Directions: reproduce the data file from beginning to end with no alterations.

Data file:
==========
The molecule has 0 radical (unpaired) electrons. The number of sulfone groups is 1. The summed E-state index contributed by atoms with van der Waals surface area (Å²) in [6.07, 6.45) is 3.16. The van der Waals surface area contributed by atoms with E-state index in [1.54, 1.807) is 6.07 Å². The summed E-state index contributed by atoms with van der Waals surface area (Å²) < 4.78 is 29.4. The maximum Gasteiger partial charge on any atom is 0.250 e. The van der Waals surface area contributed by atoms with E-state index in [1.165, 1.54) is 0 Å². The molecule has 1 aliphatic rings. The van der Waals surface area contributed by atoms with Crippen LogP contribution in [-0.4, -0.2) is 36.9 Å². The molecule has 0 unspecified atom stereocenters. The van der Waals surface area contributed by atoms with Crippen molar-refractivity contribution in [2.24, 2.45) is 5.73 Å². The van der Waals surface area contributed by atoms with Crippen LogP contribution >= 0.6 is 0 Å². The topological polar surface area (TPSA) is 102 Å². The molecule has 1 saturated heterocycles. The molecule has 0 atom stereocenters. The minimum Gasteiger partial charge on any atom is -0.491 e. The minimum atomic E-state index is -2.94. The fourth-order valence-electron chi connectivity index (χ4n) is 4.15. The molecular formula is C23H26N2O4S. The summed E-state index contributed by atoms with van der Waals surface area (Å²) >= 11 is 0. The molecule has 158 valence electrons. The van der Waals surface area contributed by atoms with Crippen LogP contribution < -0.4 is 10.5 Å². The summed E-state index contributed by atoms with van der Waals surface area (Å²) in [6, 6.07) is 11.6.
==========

The molecule has 0 radical (unpaired) electrons. The number of sulfone groups is 1. The summed E-state index contributed by atoms with van der Waals surface area (Å²) in [6.07, 6.45) is 3.16. The van der Waals surface area contributed by atoms with E-state index in [1.54, 1.807) is 6.07 Å². The summed E-state index contributed by atoms with van der Waals surface area (Å²) < 4.78 is 29.4. The maximum Gasteiger partial charge on any atom is 0.250 e. The van der Waals surface area contributed by atoms with E-state index in [1.165, 1.54) is 0 Å². The molecule has 1 aliphatic rings. The van der Waals surface area contributed by atoms with Crippen LogP contribution in [-0.4, -0.2) is 36.9 Å². The molecule has 0 unspecified atom stereocenters. The van der Waals surface area contributed by atoms with Crippen molar-refractivity contribution in [2.24, 2.45) is 5.73 Å². The van der Waals surface area contributed by atoms with Crippen LogP contribution >= 0.6 is 0 Å². The topological polar surface area (TPSA) is 102 Å². The molecule has 1 saturated heterocycles. The molecule has 0 atom stereocenters. The minimum Gasteiger partial charge on any atom is -0.491 e. The minimum atomic E-state index is -2.94. The fourth-order valence-electron chi connectivity index (χ4n) is 4.15. The molecular formula is C23H26N2O4S. The summed E-state index contributed by atoms with van der Waals surface area (Å²) >= 11 is 0. The molecule has 158 valence electrons. The van der Waals surface area contributed by atoms with Crippen LogP contribution < -0.4 is 10.5 Å². The summed E-state index contributed by atoms with van der Waals surface area (Å²) in [6, 6.07) is 11.6.